Abstract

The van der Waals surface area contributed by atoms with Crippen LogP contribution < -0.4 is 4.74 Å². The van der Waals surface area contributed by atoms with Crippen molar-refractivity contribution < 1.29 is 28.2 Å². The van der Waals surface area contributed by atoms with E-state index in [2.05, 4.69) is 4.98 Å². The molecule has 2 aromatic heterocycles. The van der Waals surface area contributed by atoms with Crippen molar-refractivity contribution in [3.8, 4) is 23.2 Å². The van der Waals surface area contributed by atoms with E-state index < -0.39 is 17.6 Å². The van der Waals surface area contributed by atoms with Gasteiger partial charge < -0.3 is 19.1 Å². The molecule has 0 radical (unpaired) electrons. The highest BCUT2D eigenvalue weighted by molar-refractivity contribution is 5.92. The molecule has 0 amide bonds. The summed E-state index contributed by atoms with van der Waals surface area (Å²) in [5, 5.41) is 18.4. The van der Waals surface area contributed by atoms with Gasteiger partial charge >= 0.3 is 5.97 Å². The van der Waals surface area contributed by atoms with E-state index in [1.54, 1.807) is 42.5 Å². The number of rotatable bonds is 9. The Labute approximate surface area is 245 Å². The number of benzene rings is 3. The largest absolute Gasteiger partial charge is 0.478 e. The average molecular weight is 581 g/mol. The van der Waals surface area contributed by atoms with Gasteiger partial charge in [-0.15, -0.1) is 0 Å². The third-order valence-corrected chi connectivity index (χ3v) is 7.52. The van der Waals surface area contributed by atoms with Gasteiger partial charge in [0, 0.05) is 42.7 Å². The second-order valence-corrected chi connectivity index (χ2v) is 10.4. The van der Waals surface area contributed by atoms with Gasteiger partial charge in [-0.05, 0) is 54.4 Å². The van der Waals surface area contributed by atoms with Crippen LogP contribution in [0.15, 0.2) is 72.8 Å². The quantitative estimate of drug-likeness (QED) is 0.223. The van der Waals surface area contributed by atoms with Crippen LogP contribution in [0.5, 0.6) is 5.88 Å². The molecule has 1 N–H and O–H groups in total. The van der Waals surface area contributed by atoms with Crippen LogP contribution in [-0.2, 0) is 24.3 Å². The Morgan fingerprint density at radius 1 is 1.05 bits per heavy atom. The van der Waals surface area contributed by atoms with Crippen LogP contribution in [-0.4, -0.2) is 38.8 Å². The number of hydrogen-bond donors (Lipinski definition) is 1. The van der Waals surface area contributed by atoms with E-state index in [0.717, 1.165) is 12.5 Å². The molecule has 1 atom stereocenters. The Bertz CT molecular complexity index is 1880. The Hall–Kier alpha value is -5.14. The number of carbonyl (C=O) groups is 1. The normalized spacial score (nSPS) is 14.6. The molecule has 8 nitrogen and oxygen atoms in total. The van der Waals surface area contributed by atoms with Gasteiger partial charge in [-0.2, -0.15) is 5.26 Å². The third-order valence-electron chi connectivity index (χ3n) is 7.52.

We investigated the accuracy of surface seismic attributes in predicting fracture density variations within the Nordegg Formation in west central Alberta. We know from core, drill samples, well-log, and drilling data that the Nordegg zone is fractured to some degree. These fractures are of interest because the reservoir has very low permeability, and therefore natural fractures may materially affect well performance. 3D surface seismic techniques such as amplitude variation with azimuth or azimuthal AVO (AVAz), variation of velocity with azimuth (VVAz), curvature, and coherence techniques are all tools that have been used to predict fractures in a qualitative fashion. In this study, we wanted to understand how well these attributes predicted the reservoir quality in a quantitative fashion. Previous quantitative studies have used image log orientation data or estimated ultimate recoveries (EUR) in vertical wells as validation data. The conclusiveness of these studies has been subject to several problems: firstly, the limited sample statistics provided by vertical wells applied to the validation of lateral variations, and secondly by the potential nonuniqueness of the EUR to fracture density relationship.

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